12 Percentage of high school seniors in the sport who have an average grade of an A or A-. Data from Monitoring the Future Study (2010-15) and analyzed by Women’s Sports Foundation in Teen Sport in America: Why Participation Matters.

13 Percentage of high school seniors in the sport who expect to graduate from a four-year college. Data from Monitoring the Future Study (2010-15) and analyzed by Women’s Sports Foundation in Teen Sport in America: Why Participation Matters.

14 Average scores of high school seniors in the sport in psychological health report card. Data for these six categories came from Monitoring the Future Study (2010-15) and analyzed by Women’s Sports Foundation in Teen Sport in America: Why Participation Matters. Scoring ranges from 1-5, with 5 being the best for self-esteem, self-efficacy and social support.

Compare Tool

Select Other Boys Sports to Compare and Scroll Down

Baseball (Boys)
Basketball (Boys)
Cross Country (Boys)
Football (Boys)
Lacrosse (Boys)
Soccer (Boys)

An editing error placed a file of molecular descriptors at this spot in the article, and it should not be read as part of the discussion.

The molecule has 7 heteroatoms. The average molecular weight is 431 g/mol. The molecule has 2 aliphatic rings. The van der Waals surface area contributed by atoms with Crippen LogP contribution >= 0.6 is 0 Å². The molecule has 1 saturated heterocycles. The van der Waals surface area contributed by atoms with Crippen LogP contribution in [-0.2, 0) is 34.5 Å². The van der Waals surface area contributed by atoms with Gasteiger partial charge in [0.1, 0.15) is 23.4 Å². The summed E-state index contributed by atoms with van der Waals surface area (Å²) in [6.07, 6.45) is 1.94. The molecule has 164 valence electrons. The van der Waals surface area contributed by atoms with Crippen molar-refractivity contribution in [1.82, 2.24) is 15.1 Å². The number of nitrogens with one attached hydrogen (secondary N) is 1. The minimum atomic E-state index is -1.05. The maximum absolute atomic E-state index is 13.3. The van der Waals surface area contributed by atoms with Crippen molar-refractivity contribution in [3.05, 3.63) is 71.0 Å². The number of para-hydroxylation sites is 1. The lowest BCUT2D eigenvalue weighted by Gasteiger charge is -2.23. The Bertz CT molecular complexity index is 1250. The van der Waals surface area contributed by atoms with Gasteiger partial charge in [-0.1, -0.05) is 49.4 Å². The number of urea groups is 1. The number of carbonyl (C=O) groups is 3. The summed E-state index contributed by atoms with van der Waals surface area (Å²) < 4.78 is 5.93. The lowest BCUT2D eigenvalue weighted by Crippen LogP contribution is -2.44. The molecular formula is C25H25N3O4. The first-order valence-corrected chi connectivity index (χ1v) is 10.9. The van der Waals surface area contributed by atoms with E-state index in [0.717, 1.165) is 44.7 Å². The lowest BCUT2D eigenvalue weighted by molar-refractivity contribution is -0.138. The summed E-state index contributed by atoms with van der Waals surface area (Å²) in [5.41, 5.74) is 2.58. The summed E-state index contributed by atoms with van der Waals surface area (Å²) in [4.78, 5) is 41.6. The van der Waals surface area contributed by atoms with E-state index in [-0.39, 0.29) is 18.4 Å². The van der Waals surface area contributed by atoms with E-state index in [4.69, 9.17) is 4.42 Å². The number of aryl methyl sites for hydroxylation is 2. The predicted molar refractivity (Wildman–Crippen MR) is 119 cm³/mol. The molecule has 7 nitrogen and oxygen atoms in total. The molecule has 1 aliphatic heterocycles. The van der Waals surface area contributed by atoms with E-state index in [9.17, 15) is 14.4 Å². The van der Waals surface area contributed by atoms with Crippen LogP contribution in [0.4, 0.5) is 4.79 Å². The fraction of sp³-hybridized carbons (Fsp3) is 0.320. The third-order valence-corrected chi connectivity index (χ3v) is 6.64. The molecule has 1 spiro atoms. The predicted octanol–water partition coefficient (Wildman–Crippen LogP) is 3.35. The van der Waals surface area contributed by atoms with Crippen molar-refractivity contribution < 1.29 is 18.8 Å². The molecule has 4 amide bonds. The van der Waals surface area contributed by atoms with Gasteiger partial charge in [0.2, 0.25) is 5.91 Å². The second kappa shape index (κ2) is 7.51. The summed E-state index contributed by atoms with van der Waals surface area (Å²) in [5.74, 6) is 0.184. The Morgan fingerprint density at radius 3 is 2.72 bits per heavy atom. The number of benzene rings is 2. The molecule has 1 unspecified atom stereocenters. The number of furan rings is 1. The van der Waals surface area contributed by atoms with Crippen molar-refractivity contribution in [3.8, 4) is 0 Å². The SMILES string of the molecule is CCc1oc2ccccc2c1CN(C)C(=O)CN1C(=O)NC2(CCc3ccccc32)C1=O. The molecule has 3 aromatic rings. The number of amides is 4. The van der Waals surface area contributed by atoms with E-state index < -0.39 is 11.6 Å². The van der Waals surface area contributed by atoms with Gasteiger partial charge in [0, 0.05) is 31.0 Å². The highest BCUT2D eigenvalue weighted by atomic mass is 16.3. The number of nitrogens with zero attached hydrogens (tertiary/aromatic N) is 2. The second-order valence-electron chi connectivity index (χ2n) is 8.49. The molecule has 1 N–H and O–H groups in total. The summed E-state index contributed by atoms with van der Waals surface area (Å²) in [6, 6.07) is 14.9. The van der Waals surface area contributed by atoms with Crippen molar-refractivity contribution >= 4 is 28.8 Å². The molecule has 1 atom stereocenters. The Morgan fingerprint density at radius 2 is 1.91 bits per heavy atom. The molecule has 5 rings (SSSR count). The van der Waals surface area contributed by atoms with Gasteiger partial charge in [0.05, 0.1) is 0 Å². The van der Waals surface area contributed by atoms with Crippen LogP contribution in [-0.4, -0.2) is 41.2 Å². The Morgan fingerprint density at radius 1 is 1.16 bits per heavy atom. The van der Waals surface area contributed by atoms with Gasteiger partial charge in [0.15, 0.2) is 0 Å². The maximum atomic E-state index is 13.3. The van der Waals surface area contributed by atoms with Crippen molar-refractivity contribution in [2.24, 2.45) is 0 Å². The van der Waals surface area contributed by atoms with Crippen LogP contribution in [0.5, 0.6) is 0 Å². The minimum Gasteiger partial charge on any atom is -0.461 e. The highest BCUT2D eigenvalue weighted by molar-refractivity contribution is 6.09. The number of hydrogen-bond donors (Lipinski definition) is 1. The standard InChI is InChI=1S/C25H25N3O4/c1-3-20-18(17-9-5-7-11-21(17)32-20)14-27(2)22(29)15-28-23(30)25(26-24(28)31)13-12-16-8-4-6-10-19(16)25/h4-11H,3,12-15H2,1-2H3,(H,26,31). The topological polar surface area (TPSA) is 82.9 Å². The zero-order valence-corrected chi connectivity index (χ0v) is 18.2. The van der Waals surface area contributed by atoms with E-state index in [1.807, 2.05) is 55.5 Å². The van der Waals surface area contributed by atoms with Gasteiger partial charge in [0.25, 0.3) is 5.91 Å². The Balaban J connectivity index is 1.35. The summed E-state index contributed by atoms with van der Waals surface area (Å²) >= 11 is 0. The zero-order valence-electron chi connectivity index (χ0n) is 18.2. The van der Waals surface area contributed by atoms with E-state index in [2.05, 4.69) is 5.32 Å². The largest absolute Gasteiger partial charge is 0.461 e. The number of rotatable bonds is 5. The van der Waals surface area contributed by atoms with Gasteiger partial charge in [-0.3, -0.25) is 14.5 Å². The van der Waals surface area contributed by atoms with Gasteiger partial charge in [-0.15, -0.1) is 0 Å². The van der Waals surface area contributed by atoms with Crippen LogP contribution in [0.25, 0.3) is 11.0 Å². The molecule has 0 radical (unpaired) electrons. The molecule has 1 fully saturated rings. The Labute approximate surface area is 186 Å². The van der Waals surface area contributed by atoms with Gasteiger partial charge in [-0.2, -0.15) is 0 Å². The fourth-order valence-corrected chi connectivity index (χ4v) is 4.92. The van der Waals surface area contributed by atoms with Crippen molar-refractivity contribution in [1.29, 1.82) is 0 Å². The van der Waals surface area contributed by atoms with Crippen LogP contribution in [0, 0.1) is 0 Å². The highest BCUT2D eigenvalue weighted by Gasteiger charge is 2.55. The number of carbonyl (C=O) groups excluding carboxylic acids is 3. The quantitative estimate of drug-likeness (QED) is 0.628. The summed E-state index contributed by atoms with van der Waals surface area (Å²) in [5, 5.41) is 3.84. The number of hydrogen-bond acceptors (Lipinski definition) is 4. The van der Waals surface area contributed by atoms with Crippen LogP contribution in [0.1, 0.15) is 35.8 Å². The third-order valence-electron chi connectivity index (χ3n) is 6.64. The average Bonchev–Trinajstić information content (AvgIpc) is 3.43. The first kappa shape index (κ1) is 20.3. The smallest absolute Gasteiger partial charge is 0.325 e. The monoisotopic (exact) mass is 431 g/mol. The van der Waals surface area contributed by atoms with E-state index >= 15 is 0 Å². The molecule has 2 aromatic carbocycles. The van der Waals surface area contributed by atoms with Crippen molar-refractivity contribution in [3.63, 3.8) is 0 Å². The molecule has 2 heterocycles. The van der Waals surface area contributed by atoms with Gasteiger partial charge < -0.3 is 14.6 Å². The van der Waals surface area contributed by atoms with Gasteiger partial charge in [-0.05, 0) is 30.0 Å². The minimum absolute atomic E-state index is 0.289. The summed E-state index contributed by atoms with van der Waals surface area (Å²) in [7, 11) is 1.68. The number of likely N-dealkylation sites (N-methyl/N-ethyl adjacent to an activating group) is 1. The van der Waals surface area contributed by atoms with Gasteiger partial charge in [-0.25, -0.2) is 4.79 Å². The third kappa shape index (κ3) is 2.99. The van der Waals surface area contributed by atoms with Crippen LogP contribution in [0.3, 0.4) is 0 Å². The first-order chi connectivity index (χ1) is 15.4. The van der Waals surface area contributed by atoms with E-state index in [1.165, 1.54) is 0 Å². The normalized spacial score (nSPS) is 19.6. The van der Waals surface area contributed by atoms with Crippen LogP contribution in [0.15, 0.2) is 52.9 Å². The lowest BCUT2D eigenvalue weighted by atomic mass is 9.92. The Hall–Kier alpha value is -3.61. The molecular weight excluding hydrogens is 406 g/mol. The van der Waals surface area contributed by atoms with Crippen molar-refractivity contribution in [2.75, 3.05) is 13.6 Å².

Swimming (Boys)
Tennis (Boys)
Track and Field (Boys)
Wrestling (Boys)

Complementary Sports

Healthy Sport Index recognizes the benefits of youth engaging in more than one sport during the year, through organized or casual play. Some youth also may want or need to find alternate sports, due to interest or roster-size limitations. There are two types of benefits to sport sampling: athletic/skill development in their primary sport, and overall health. First, let’s take a look at sports that can help develop athletic/skill development.

Athletic/Skill Development

For youth whose primary sport is baseball, USA Baseball recommends the following complementary sports.

Other Recommended Sports/Activities for Skills

Ice Hockey, Martial Arts

Rationale: Tennis is most closely suited to baseball due to its 1-on-1 nature, simulating pitcher vs. hitter. Like baseball, tennis requires explosiveness, balance, reactionary capabilities, hand-eye coordination and timing. Lacrosse possesses similar qualities. Basketball and football build athleticism and skill development. Swimming can build endurance and leg strength.

Not chasing an athletic scholarship or elite performance? Let’s now explore complementary sports that are less tailored to develop skills in this particular sport but can help build a well-rounded athlete for life.

Overall Health

For youth focused on this sport, the following are activities worth considering to build overall health and fitness. They are recommended by the Healthy Sport Index Advisory Group in consultation with the American College of Sports Medicine. Considerations include whether the primary sport is a team or individual sport, the amount of time the primary sport spends at practice on fitness, and options for sports that carry low-injury risks.